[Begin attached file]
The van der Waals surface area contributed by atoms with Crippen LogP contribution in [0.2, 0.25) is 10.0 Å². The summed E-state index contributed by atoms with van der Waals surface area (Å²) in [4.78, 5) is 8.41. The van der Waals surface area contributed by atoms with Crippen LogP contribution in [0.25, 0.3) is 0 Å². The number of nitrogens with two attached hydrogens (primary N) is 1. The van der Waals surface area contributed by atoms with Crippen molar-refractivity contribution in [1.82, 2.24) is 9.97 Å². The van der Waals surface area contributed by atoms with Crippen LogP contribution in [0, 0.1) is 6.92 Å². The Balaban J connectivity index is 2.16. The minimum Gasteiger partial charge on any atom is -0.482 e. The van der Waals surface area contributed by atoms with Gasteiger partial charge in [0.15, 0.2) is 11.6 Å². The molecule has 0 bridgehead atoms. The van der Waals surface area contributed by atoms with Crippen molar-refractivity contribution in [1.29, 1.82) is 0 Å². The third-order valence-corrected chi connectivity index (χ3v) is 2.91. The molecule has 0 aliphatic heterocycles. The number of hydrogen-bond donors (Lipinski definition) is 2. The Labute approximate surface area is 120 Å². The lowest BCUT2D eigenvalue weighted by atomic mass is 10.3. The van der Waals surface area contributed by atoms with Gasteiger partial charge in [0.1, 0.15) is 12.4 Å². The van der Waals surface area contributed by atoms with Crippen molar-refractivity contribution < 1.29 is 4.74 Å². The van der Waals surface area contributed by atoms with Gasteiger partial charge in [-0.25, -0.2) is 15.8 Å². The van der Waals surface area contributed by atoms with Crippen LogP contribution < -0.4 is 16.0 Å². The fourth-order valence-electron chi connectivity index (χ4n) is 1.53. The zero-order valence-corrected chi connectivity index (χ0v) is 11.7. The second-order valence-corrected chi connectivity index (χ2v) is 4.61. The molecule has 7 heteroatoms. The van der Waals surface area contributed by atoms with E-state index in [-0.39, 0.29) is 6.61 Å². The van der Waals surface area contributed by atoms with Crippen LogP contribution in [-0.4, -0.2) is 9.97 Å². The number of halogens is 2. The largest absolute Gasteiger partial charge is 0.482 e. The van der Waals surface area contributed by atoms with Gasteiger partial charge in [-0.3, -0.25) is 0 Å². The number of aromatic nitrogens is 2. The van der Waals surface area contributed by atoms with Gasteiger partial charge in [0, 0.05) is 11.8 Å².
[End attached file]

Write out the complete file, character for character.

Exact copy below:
The van der Waals surface area contributed by atoms with Crippen LogP contribution in [0.2, 0.25) is 10.0 Å². The summed E-state index contributed by atoms with van der Waals surface area (Å²) in [4.78, 5) is 8.41. The van der Waals surface area contributed by atoms with Crippen LogP contribution in [0.25, 0.3) is 0 Å². The number of nitrogens with two attached hydrogens (primary N) is 1. The van der Waals surface area contributed by atoms with Crippen molar-refractivity contribution in [1.82, 2.24) is 9.97 Å². The van der Waals surface area contributed by atoms with Crippen LogP contribution in [0, 0.1) is 6.92 Å². The Balaban J connectivity index is 2.16. The minimum Gasteiger partial charge on any atom is -0.482 e. The van der Waals surface area contributed by atoms with Gasteiger partial charge in [0.15, 0.2) is 11.6 Å². The molecule has 0 bridgehead atoms. The van der Waals surface area contributed by atoms with Crippen molar-refractivity contribution in [1.29, 1.82) is 0 Å². The third-order valence-corrected chi connectivity index (χ3v) is 2.91. The molecule has 0 aliphatic heterocycles. The number of hydrogen-bond donors (Lipinski definition) is 2. The Labute approximate surface area is 120 Å². The lowest BCUT2D eigenvalue weighted by atomic mass is 10.3. The van der Waals surface area contributed by atoms with Gasteiger partial charge in [0.1, 0.15) is 12.4 Å². The van der Waals surface area contributed by atoms with Crippen molar-refractivity contribution < 1.29 is 4.74 Å². The van der Waals surface area contributed by atoms with Gasteiger partial charge in [-0.25, -0.2) is 15.8 Å². The van der Waals surface area contributed by atoms with Crippen LogP contribution < -0.4 is 16.0 Å². The fourth-order valence-electron chi connectivity index (χ4n) is 1.53. The zero-order valence-corrected chi connectivity index (χ0v) is 11.7. The second-order valence-corrected chi connectivity index (χ2v) is 4.61. The molecule has 7 heteroatoms. The van der Waals surface area contributed by atoms with E-state index in [-0.39, 0.29) is 6.61 Å². The van der Waals surface area contributed by atoms with Crippen LogP contribution in [-0.4, -0.2) is 9.97 Å². The number of halogens is 2. The largest absolute Gasteiger partial charge is 0.482 e. The van der Waals surface area contributed by atoms with Gasteiger partial charge in [-0.3, -0.25) is 0 Å². The number of aromatic nitrogens is 2. The van der Waals surface area contributed by atoms with Gasteiger partial charge in [0, 0.05) is 11.8 Å².